Facebook plans to reduce censorship, show more offensive but newsworthy content

Facebook will soon display more graphic content including violence and nudity that would normally violate its community standards as long as they’re newsworthy or important enough

Facebook’s VP of global policy writes “Our intent is to allow more images and stories without posing safety risks or showing graphic images to minors and others who do not want to see them.”

The move comes after criticism of Facebook’s temporary censorship of the famous “Napalm Girl” nude photo of a child from the Vietnam War, which was shared by a Norwegian journalist and later by the newspaper he works for. Eventually the company retreated and restored shares of the photo after heavy media and public backlash.

Just last night, Facebook censored a Swedish breast cancer awareness video, and has since apologized and restored it. Clearly it needs a better-defined process for choosing what to censor, which apparently is what’s coming.”



Recently Facebook took feedback from its community about what they did and didn’t want to see. It’s decision is that “In the weeks ahead, we’re going to begin allowing more items that people find newsworthy, significant, or important to the public interest — even if they might otherwise violate our standards”.

One possible way to do this would be to age-gate content that might be offensive to minors. As for adults, TechCrunch has suggested Facebook employ interstitial warnings about graphic content that users would have to click through to watch. To aid this, we’ve suggested that Facebook ad a content flagging option that something is “graphic but newsworthy”, which would allow users to notify the company about content that needs a warning but shouldn’t be removed.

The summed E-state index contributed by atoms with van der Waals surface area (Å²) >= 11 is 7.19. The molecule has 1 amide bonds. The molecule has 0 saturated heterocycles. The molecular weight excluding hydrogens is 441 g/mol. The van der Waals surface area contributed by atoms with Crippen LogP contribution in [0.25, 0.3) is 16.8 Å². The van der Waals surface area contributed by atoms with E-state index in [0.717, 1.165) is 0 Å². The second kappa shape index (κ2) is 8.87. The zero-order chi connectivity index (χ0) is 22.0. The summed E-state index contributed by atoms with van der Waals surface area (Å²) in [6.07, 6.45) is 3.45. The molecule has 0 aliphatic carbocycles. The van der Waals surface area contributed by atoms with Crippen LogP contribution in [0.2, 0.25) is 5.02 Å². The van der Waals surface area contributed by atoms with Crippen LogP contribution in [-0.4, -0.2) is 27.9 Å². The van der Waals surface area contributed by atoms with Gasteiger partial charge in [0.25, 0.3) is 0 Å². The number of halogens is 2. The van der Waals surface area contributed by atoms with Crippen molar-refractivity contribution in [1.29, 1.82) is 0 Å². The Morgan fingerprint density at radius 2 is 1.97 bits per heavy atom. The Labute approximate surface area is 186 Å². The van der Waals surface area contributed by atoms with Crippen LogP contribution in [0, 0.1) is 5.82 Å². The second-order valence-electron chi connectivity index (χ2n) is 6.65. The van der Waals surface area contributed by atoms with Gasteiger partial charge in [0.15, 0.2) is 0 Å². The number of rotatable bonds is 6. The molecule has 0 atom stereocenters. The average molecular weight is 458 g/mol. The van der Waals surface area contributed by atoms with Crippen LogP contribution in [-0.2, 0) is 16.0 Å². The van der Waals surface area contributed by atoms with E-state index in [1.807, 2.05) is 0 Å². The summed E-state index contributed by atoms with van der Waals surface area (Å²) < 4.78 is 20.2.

Facebook has repeatedly stated that it’s not a media company, meaning it doesn’t have the same editorial responsibilities to avoid censorship even if it offends viewers. Facebook insists it operates as a technology platform that gives users what they want.

Last month, Facebook’s VP of News Feed said on stage at TechCrunch Disrupt that “We think of ourselves as a technology company. We know we play a meaningful role in media,” yet “our responsibility is to make sure we’re a platform for all ideas. We’re not in the business of deciding which ideas people should read about.”

But by relaxing its community standards today, it is making a judgement call about what’s newsworthy and people should read about, even if it might offend them or other users.

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